Wetted Appetites by Molly Gabriel

We date for three months before I agree to go the farm to meet his family. I hesitate because he calls his parents by their first names. He says, “Grey and Judy want to meet you.”

I agree because he cooks for me. Well, dehydrates. Elijah dehydrates vegetables, presses and pulverizes until they almost pass for pasta.

* * *

We arrive at their front door after noon. The air is warm and thick with precipitation. He rings the bell then kicks the door. A teenaged boy wearing a bandana and muslin shorts answers.

“Judy is counting the seconds,” the boy says.

“Blame it on her—she got her period on the way here and had to stop. Twice.”

Elijah moves through the door. My face pinks in embarrassment.

“You’re Amelia?”

“Yes.” I try to collect myself.

“My brother calls you?”


“Bo,” he says. He reaches, takes my overnight bag from my hand. “Don’t call me Bowie.”

“Okay.” I follow them through the hall to the living room.

Elijah calls, “Ready?” And throws open the double doors to the farm.


An enormous tent flanks the house, looms over their garden. Grey and Judy lounge at a cast iron table at its center. On the table, a tea set stands on a large, handcrafted wooden tray. They’re each beautiful. Serene. Butterflies land and launch from Judy’s hair. Grey’s face is lined from effort and intellect. I believe he seduced many women in his heyday.

Judy rises and rushes to us. She puts her palms at his face. Squeezes.

“The prodigal son,” she says. His eyes drift to me.

“Lem.” He says, still in her grasp, “This is Judy.”

Her hands drop. She turns to me. “Amelia. I understand I have you to thank for the visit.”

“I can’t take credit,” I say. Her glance moves to Grey. He stands to greet me, turns first to his son.

“I thought we agreed you’d call when you got close.”

“No, sir,” he says. “You agreed.”

Bo appears again at the door to the house. “I’m ready.” Grey turns again to me.

“I think it’s time we all ate.”


Judy produces a plate of leaves I’ve never seen. No one moves to touch or eat them right away.

“We hear you’re a poet.” Grey says to me. Bo watches hungrily, as if preparing for a hunt.

Judy rearranges the leaves into geometric patterns. The plate takes new life with each configuration.

“She writes hybrid forms,” Elijah corrects. I grab his leg.

“Oh. What about?” Grey asks me.

“My tongue,” Elijah says. He laughs. Grey’s eyes move to me.

I let my hand fall from his leg. “I actually just wrote a series about containment.”

“Containment?” Judy’s eyebrows raise.

“Responses to entrapment—the physical, the self, the soul.”

“How interesting,” Grey says.

“Lem likes to examine feelings of suffering at the hands of others,” Elijah adds.

His parents’ gazes slide to me like sighs.

“That’s true,” I say.

Though, I almost hate him now.


A purple and yellow butterfly—a species I’ve never seen with wings the size of hands—flutters softly to the plate. Lazes on the leaves. Blinks its wings open, closed, open.

Judy puts her fingers to its wings. She works her hand over, carefully, then quickly crumples the wings. She lifts the destroyed life to her mouth. She bites. The purple wings stain the open hole of her mouth as she chews. She closes her eyes. Savors. She wipes her lips with a napkin, smiles, reveals teeth stained the color of a bruise.

Below the table, I grab his hand.

Grey continues, “Have you always wanted to study poetry?”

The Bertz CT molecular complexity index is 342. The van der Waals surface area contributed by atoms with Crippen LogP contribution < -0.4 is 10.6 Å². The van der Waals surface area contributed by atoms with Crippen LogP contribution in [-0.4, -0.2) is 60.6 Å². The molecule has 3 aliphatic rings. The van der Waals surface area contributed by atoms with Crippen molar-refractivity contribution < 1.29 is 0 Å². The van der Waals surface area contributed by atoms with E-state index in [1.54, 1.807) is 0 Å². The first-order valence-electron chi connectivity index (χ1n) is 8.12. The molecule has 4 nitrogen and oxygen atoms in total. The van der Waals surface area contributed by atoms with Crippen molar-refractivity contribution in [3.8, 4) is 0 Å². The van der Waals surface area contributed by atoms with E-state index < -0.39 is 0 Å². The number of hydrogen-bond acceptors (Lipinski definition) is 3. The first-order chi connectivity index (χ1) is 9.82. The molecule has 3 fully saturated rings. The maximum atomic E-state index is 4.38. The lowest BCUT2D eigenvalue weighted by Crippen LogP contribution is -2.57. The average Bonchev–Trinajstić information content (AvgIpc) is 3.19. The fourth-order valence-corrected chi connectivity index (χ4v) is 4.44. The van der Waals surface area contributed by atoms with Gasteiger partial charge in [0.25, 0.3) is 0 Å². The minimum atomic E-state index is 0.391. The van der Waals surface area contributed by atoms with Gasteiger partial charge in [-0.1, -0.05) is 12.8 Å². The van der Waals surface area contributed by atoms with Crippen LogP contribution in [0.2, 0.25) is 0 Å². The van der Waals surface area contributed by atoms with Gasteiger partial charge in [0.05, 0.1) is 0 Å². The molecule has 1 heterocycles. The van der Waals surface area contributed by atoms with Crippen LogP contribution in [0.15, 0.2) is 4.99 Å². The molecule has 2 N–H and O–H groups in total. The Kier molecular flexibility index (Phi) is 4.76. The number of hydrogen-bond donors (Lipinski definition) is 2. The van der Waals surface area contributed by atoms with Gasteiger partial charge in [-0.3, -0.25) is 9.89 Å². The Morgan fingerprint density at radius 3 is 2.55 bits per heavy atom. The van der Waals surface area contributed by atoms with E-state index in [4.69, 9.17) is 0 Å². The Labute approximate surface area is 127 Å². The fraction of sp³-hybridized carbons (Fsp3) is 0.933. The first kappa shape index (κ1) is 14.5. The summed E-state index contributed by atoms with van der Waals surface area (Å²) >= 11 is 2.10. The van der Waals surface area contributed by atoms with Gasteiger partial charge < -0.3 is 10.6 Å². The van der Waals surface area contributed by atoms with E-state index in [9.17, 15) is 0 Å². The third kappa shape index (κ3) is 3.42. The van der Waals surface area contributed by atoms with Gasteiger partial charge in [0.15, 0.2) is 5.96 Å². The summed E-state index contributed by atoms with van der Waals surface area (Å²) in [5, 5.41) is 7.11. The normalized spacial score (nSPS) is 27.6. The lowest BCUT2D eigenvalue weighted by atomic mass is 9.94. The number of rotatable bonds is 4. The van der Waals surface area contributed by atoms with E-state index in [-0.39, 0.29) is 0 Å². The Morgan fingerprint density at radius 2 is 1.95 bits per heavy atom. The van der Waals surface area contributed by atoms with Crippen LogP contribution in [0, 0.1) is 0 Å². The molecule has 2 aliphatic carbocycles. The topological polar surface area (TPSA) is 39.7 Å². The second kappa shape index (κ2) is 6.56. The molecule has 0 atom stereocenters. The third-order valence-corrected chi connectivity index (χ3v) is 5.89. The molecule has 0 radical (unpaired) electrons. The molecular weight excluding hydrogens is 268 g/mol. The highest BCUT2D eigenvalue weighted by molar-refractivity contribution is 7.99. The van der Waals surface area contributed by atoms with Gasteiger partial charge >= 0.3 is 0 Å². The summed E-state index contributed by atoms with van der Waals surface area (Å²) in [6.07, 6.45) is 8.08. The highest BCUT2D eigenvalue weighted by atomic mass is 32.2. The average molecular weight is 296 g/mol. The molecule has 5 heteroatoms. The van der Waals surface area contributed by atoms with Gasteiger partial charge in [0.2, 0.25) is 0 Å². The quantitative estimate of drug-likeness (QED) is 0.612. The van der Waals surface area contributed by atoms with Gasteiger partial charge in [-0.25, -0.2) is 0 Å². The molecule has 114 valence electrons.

Another large, yellow-purple butterfly hovers around us. Bo snatches it from the air and rushes it into his mouth. He chews vigorously, crunching and snapping.

“Poetry,” I clear my throat. I watch two more butterflies drop onto the leaves, “always excited me.”

Grey picks up a butterfly by the wing, works it into his mouth. Judy plucks another, pinches its wings between her fingers. The body resists, flails. Then it’s gone.

“You two must be famished,” she says. She holds it to us—to him.

Elijah hesitates. His eyes linger on mine before moving away.

“Mom,” he says.

“It’s one.” She holds it closer. Softens. She whispers, “I know you’ve missed us.”

He looks away from me. Opens his mouth, allows her to press it in. He chews slowly.

I let him go.

“Amelia?” Grey says. “Can we get you anything?”

“No. Thank you,” I say. Butterflies descend and drift towards us from the bushes like music notes. “I’ve brought my own snacks.”

I pull the book from my purse. I tear out the first page. I rip pieces the size of butterfly’s wings. “I’m vegan,” I say.

I lay a piece on my tongue. I can feel the acid of the page dissolving. And I shiver.


Molly Gabriel is a writer and poet from Cleveland, Ohio. Her work has been published or is forthcoming in Jellyfish Review, Hobart, and Barren Magazine. She is the recipient of the Robert Fox Award for Young Writers. She has been selected for flash readings with Bridge Eight Literary Magazine and the Jax by Jax Literary Festival. She lives in Jacksonville, Florida with her husband and toddler. She’s on Twitter at @m_ollygabriel.

Elusive Shadows by Steve Castro and Daniel Romo

My shadow left me on occasion. At times, he did so to visit his favorite haunting grounds. He once left me to cohabitate with a creature of the night. Why are you always sneaking off? I wondered. I posted an advertisement in the local paper for a new shadow last week. Sadly, my old shadow, the only shadow I ever knew, died of a heroin overdose two weeks ago. Last week, I bought a Pet Rock from Costco. I named her BetterThanAnyShadowCast, a constant (night or day) not dependent on the sun. There’s loyalty placed in an object not needing to copy your every move, an independence embedded in simply sinking to the bottom of a pond. Thursday night, I think I swore I saw my shadow with another man, a burly lumberjack the color and scent of Montana. Friday morning, I ran my hand back and forth across my new pet and remembered how demons and death stalk us all. I’m getting used to the chill across my neck that I believe wants to be adopted. Sunday morning, and still no one has replied to my ad.